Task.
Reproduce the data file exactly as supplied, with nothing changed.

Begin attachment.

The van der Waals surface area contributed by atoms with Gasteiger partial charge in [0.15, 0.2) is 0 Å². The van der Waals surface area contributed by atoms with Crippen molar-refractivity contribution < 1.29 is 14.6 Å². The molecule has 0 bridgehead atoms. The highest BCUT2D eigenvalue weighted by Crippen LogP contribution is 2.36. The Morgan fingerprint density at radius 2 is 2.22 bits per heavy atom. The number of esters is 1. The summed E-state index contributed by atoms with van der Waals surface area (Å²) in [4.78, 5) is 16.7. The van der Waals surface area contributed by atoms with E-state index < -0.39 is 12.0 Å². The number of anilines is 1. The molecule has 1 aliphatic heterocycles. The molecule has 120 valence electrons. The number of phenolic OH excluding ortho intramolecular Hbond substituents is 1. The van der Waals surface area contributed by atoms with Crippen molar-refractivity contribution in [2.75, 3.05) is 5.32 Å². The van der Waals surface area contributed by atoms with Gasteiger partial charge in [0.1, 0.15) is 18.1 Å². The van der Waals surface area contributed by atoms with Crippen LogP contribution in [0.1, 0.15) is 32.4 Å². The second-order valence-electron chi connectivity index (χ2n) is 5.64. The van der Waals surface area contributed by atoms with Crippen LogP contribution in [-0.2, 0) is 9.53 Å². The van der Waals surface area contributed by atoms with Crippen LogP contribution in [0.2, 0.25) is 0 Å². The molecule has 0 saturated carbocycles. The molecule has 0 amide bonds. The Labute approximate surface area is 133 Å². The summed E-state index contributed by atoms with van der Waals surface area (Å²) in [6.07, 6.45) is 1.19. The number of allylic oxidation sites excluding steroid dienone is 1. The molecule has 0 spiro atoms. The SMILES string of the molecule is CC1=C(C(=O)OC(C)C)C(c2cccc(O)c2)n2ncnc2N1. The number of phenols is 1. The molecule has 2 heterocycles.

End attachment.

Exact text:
The van der Waals surface area contributed by atoms with Gasteiger partial charge in [0.15, 0.2) is 0 Å². The van der Waals surface area contributed by atoms with Crippen molar-refractivity contribution < 1.29 is 14.6 Å². The molecule has 0 bridgehead atoms. The highest BCUT2D eigenvalue weighted by Crippen LogP contribution is 2.36. The Morgan fingerprint density at radius 2 is 2.22 bits per heavy atom. The number of esters is 1. The summed E-state index contributed by atoms with van der Waals surface area (Å²) in [4.78, 5) is 16.7. The van der Waals surface area contributed by atoms with E-state index < -0.39 is 12.0 Å². The number of anilines is 1. The molecule has 1 aliphatic heterocycles. The molecule has 120 valence electrons. The number of phenolic OH excluding ortho intramolecular Hbond substituents is 1. The van der Waals surface area contributed by atoms with Crippen molar-refractivity contribution in [2.75, 3.05) is 5.32 Å². The van der Waals surface area contributed by atoms with Gasteiger partial charge in [0.1, 0.15) is 18.1 Å². The van der Waals surface area contributed by atoms with Crippen LogP contribution in [0.1, 0.15) is 32.4 Å². The second-order valence-electron chi connectivity index (χ2n) is 5.64. The van der Waals surface area contributed by atoms with Crippen LogP contribution in [-0.2, 0) is 9.53 Å². The van der Waals surface area contributed by atoms with Crippen LogP contribution in [0.2, 0.25) is 0 Å². The molecule has 0 saturated carbocycles. The molecule has 0 amide bonds. The Labute approximate surface area is 133 Å². The summed E-state index contributed by atoms with van der Waals surface area (Å²) in [6.07, 6.45) is 1.19. The number of allylic oxidation sites excluding steroid dienone is 1. The molecule has 0 spiro atoms. The SMILES string of the molecule is CC1=C(C(=O)OC(C)C)C(c2cccc(O)c2)n2ncnc2N1. The number of phenols is 1. The molecule has 2 heterocycles.